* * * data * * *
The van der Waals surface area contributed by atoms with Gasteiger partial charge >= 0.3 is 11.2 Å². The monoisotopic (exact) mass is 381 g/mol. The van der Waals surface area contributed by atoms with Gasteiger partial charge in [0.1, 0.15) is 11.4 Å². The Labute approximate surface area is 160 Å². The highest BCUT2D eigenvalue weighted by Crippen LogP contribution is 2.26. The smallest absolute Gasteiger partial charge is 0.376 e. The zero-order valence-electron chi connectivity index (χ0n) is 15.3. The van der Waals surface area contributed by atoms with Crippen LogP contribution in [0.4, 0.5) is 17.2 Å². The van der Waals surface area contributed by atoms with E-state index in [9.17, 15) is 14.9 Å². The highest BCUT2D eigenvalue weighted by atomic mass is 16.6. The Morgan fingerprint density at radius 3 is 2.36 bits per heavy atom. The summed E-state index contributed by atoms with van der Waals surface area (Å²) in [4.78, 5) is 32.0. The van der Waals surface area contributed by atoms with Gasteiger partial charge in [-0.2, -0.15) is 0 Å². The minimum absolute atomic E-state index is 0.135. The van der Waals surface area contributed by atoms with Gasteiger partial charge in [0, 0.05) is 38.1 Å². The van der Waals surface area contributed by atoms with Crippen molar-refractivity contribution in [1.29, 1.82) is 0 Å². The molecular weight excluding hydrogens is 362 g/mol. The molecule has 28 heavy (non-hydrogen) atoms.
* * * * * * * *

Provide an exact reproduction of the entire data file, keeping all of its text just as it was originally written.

The van der Waals surface area contributed by atoms with Gasteiger partial charge >= 0.3 is 11.2 Å². The monoisotopic (exact) mass is 381 g/mol. The van der Waals surface area contributed by atoms with Gasteiger partial charge in [0.1, 0.15) is 11.4 Å². The Labute approximate surface area is 160 Å². The highest BCUT2D eigenvalue weighted by Crippen LogP contribution is 2.26. The smallest absolute Gasteiger partial charge is 0.376 e. The zero-order valence-electron chi connectivity index (χ0n) is 15.3. The van der Waals surface area contributed by atoms with Crippen LogP contribution in [0.4, 0.5) is 17.2 Å². The van der Waals surface area contributed by atoms with E-state index in [9.17, 15) is 14.9 Å². The highest BCUT2D eigenvalue weighted by atomic mass is 16.6. The Morgan fingerprint density at radius 3 is 2.36 bits per heavy atom. The summed E-state index contributed by atoms with van der Waals surface area (Å²) in [4.78, 5) is 32.0. The van der Waals surface area contributed by atoms with Gasteiger partial charge in [-0.2, -0.15) is 0 Å². The minimum absolute atomic E-state index is 0.135. The van der Waals surface area contributed by atoms with Gasteiger partial charge in [0, 0.05) is 38.1 Å². The van der Waals surface area contributed by atoms with Crippen molar-refractivity contribution in [1.29, 1.82) is 0 Å². The molecular weight excluding hydrogens is 362 g/mol. The molecule has 28 heavy (non-hydrogen) atoms.